The Financial Crisis commission has started hearings. The Huffington Post has a blow by blow (with video clips).
You maybe wondering why we have not amplified these hearings. Today at least, as expected, one heard a whole lot of generalities with a lot of rambling justifications from CEOs and not a lot of substance.
So, in my view this commission will be for show. A lot of Populist rage, possibly some great sound bytes and youtubes, but in terms of really nailing any corporation or any issue, I doubt it.
Here's some confirmation on what we already know. The large banks know the U.S. government will save them.
f there was any doubt that Wall Street thinks the government will step in to save "too big to fail" firms, Goldman Sachs CEO Lloyd Blankfein dispelled it on Wednesday morning.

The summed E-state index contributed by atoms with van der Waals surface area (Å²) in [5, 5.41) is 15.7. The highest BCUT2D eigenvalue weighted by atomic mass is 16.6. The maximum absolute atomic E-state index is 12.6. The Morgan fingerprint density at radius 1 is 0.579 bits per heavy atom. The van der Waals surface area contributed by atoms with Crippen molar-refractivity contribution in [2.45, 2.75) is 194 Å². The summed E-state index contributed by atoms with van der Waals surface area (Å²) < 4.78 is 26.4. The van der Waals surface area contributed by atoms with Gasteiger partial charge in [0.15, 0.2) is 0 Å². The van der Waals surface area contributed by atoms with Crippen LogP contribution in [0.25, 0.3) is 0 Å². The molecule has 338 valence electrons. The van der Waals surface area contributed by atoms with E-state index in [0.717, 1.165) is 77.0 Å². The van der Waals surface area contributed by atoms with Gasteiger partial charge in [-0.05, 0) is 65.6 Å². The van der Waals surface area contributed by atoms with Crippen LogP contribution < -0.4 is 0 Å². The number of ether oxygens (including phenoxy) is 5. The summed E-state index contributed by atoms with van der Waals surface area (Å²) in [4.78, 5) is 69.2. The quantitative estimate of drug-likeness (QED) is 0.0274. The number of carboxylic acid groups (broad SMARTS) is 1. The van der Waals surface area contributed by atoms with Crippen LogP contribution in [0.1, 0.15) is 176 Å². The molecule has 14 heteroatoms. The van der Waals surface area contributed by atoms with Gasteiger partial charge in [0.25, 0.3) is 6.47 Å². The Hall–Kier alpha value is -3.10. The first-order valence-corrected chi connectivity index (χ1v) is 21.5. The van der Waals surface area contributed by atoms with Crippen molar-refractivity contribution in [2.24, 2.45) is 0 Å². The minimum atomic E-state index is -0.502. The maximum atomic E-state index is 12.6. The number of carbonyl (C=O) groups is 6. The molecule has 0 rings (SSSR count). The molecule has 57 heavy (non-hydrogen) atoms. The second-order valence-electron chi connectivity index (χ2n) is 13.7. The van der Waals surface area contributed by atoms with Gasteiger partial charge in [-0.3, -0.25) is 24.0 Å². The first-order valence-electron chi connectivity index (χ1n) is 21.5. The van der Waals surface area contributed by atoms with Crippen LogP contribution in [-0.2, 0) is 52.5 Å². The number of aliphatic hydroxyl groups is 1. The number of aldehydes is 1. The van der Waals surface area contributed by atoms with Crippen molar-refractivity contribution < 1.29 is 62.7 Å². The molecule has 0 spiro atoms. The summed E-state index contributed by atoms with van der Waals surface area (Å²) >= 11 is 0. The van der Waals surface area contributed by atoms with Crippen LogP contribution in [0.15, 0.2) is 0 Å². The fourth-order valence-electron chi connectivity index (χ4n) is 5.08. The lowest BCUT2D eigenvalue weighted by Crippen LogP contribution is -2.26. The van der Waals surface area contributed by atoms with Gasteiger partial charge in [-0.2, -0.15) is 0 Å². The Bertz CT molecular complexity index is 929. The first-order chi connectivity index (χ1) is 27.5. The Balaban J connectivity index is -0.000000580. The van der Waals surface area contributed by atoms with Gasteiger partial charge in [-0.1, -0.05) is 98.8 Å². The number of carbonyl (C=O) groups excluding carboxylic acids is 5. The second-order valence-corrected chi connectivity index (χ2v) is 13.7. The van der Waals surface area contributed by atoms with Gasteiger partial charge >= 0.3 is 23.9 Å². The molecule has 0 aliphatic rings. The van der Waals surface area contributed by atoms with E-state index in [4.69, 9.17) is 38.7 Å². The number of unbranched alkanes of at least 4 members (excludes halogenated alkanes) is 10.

In response to a question about whether the federal government would prevent one of his three counterparts at today's hearing -- Bank of America, JPMorgan Chase and Morgan Stanley -- from failing, Blankfein essentially said that the government would in fact step in.
"I think tomorrow in the context of this environment, at some level the government would intervene." "Because of the fragility of the system," Blankfein said, the government would be forced to step in.
In other words, 'too big to fail' is real. And Wall Street knows it.
I beg to differ on the reason why. These financial institutions know the government will save them because they are in essence, the government, bought and paid for.
Other sites reviewing the hearing:
Drill Baby Drill from Baseline Scenario.
William Black, Elliot Spitzer and Frank Partnoy give a list of questions to ask the commission